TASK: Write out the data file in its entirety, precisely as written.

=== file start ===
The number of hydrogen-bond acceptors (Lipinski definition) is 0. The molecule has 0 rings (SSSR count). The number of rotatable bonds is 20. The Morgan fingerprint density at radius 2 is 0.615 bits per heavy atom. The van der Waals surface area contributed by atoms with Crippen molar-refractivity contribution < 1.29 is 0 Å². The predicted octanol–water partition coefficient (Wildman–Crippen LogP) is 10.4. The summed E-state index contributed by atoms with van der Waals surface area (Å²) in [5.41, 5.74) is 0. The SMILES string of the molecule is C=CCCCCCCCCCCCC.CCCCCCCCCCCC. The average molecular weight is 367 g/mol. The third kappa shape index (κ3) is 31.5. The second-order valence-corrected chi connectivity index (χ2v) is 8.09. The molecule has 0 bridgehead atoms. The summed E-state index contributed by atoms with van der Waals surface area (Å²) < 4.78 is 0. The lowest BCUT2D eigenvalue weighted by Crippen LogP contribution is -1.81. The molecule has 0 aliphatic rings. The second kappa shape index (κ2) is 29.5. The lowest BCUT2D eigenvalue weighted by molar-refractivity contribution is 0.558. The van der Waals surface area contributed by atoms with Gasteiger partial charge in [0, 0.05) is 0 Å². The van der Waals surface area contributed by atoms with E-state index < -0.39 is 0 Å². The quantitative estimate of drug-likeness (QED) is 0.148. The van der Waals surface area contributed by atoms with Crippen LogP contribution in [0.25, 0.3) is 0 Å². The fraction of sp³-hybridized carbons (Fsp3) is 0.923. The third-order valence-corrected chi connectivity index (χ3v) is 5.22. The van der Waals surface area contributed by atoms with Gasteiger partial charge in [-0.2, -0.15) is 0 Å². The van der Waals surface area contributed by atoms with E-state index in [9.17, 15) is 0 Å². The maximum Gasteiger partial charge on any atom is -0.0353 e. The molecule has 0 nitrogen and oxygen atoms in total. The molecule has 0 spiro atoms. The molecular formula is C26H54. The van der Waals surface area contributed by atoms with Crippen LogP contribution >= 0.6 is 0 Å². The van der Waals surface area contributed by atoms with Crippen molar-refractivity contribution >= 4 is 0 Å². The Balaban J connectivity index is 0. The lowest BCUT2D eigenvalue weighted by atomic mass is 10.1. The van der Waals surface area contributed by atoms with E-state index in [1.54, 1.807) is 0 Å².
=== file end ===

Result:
The number of hydrogen-bond acceptors (Lipinski definition) is 0. The molecule has 0 rings (SSSR count). The number of rotatable bonds is 20. The Morgan fingerprint density at radius 2 is 0.615 bits per heavy atom. The van der Waals surface area contributed by atoms with Crippen molar-refractivity contribution < 1.29 is 0 Å². The predicted octanol–water partition coefficient (Wildman–Crippen LogP) is 10.4. The summed E-state index contributed by atoms with van der Waals surface area (Å²) in [5.41, 5.74) is 0. The SMILES string of the molecule is C=CCCCCCCCCCCCC.CCCCCCCCCCCC. The average molecular weight is 367 g/mol. The third kappa shape index (κ3) is 31.5. The second-order valence-corrected chi connectivity index (χ2v) is 8.09. The molecule has 0 bridgehead atoms. The summed E-state index contributed by atoms with van der Waals surface area (Å²) < 4.78 is 0. The lowest BCUT2D eigenvalue weighted by Crippen LogP contribution is -1.81. The molecule has 0 aliphatic rings. The second kappa shape index (κ2) is 29.5. The lowest BCUT2D eigenvalue weighted by molar-refractivity contribution is 0.558. The van der Waals surface area contributed by atoms with Gasteiger partial charge in [0, 0.05) is 0 Å². The van der Waals surface area contributed by atoms with E-state index < -0.39 is 0 Å². The quantitative estimate of drug-likeness (QED) is 0.148. The van der Waals surface area contributed by atoms with Crippen LogP contribution in [0.25, 0.3) is 0 Å². The fraction of sp³-hybridized carbons (Fsp3) is 0.923. The third-order valence-corrected chi connectivity index (χ3v) is 5.22. The van der Waals surface area contributed by atoms with Gasteiger partial charge in [-0.2, -0.15) is 0 Å². The van der Waals surface area contributed by atoms with E-state index in [9.17, 15) is 0 Å². The maximum Gasteiger partial charge on any atom is -0.0353 e. The molecule has 0 nitrogen and oxygen atoms in total. The molecule has 0 spiro atoms. The molecular formula is C26H54. The van der Waals surface area contributed by atoms with Crippen LogP contribution >= 0.6 is 0 Å². The van der Waals surface area contributed by atoms with Crippen molar-refractivity contribution >= 4 is 0 Å². The Balaban J connectivity index is 0. The lowest BCUT2D eigenvalue weighted by atomic mass is 10.1. The van der Waals surface area contributed by atoms with E-state index in [1.54, 1.807) is 0 Å².